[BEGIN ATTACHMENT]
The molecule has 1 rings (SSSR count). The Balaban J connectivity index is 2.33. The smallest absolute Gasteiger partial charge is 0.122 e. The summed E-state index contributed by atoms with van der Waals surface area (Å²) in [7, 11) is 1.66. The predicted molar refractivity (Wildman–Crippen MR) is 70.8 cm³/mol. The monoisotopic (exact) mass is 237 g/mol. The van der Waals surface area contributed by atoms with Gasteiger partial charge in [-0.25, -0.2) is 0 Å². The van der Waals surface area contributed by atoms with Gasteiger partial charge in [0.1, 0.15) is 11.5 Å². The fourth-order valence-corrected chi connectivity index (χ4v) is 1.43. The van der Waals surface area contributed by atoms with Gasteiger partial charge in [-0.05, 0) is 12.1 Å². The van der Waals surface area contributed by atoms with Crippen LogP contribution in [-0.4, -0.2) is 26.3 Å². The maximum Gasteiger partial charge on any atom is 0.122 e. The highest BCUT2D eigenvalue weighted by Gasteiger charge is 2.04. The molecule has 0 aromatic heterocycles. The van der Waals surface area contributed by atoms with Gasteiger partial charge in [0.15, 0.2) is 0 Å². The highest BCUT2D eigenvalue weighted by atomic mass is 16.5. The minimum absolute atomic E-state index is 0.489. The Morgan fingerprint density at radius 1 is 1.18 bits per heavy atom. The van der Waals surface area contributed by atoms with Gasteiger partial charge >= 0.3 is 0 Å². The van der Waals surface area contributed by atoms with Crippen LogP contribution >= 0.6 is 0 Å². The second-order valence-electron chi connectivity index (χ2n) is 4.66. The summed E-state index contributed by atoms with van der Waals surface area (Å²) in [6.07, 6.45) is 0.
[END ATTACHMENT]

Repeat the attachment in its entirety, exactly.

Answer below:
The molecule has 1 rings (SSSR count). The Balaban J connectivity index is 2.33. The smallest absolute Gasteiger partial charge is 0.122 e. The summed E-state index contributed by atoms with van der Waals surface area (Å²) in [7, 11) is 1.66. The predicted molar refractivity (Wildman–Crippen MR) is 70.8 cm³/mol. The monoisotopic (exact) mass is 237 g/mol. The van der Waals surface area contributed by atoms with Gasteiger partial charge in [-0.25, -0.2) is 0 Å². The van der Waals surface area contributed by atoms with Gasteiger partial charge in [0.1, 0.15) is 11.5 Å². The fourth-order valence-corrected chi connectivity index (χ4v) is 1.43. The van der Waals surface area contributed by atoms with Gasteiger partial charge in [-0.05, 0) is 12.1 Å². The van der Waals surface area contributed by atoms with Crippen LogP contribution in [-0.4, -0.2) is 26.3 Å². The maximum Gasteiger partial charge on any atom is 0.122 e. The highest BCUT2D eigenvalue weighted by Gasteiger charge is 2.04. The molecule has 0 aromatic heterocycles. The van der Waals surface area contributed by atoms with Gasteiger partial charge in [0.15, 0.2) is 0 Å². The highest BCUT2D eigenvalue weighted by atomic mass is 16.5. The minimum absolute atomic E-state index is 0.489. The Morgan fingerprint density at radius 1 is 1.18 bits per heavy atom. The van der Waals surface area contributed by atoms with Gasteiger partial charge >= 0.3 is 0 Å². The van der Waals surface area contributed by atoms with Crippen LogP contribution >= 0.6 is 0 Å². The second-order valence-electron chi connectivity index (χ2n) is 4.66. The summed E-state index contributed by atoms with van der Waals surface area (Å²) in [6.07, 6.45) is 0.